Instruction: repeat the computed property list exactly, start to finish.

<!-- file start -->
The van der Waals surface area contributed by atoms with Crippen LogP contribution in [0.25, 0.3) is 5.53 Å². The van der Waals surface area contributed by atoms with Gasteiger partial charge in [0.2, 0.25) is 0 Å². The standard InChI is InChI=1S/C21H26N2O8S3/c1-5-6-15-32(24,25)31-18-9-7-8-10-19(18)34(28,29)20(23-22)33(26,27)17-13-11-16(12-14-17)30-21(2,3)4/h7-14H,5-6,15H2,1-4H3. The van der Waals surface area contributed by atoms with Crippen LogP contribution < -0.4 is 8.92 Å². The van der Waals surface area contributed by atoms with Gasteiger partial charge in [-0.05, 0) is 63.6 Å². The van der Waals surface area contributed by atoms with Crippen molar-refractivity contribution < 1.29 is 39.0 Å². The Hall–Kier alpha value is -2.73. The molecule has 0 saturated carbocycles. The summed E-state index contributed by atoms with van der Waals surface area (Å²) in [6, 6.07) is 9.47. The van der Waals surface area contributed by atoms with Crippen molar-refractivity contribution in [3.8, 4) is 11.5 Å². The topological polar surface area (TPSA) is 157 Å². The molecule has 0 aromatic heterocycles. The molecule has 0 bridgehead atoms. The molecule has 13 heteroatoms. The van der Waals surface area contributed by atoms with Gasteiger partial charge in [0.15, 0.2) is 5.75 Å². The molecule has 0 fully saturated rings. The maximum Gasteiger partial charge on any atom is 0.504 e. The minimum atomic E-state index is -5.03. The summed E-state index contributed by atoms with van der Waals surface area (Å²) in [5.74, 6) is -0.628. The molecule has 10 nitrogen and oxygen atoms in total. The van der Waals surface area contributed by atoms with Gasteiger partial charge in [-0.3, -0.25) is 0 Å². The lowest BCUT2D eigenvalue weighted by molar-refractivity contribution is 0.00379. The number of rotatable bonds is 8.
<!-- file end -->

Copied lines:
The van der Waals surface area contributed by atoms with Crippen LogP contribution in [0.25, 0.3) is 5.53 Å². The van der Waals surface area contributed by atoms with Gasteiger partial charge in [0.2, 0.25) is 0 Å². The standard InChI is InChI=1S/C21H26N2O8S3/c1-5-6-15-32(24,25)31-18-9-7-8-10-19(18)34(28,29)20(23-22)33(26,27)17-13-11-16(12-14-17)30-21(2,3)4/h7-14H,5-6,15H2,1-4H3. The van der Waals surface area contributed by atoms with Crippen LogP contribution < -0.4 is 8.92 Å². The van der Waals surface area contributed by atoms with Gasteiger partial charge in [-0.05, 0) is 63.6 Å². The van der Waals surface area contributed by atoms with Crippen molar-refractivity contribution < 1.29 is 39.0 Å². The Hall–Kier alpha value is -2.73. The molecule has 0 saturated carbocycles. The summed E-state index contributed by atoms with van der Waals surface area (Å²) in [6, 6.07) is 9.47. The van der Waals surface area contributed by atoms with Crippen molar-refractivity contribution in [3.8, 4) is 11.5 Å². The topological polar surface area (TPSA) is 157 Å². The molecule has 0 aromatic heterocycles. The molecule has 0 bridgehead atoms. The molecule has 13 heteroatoms. The van der Waals surface area contributed by atoms with Gasteiger partial charge in [0.15, 0.2) is 5.75 Å². The molecule has 0 fully saturated rings. The maximum Gasteiger partial charge on any atom is 0.504 e. The minimum atomic E-state index is -5.03. The summed E-state index contributed by atoms with van der Waals surface area (Å²) in [5.74, 6) is -0.628. The molecule has 10 nitrogen and oxygen atoms in total. The van der Waals surface area contributed by atoms with Gasteiger partial charge in [-0.3, -0.25) is 0 Å². The lowest BCUT2D eigenvalue weighted by molar-refractivity contribution is 0.00379. The number of rotatable bonds is 8.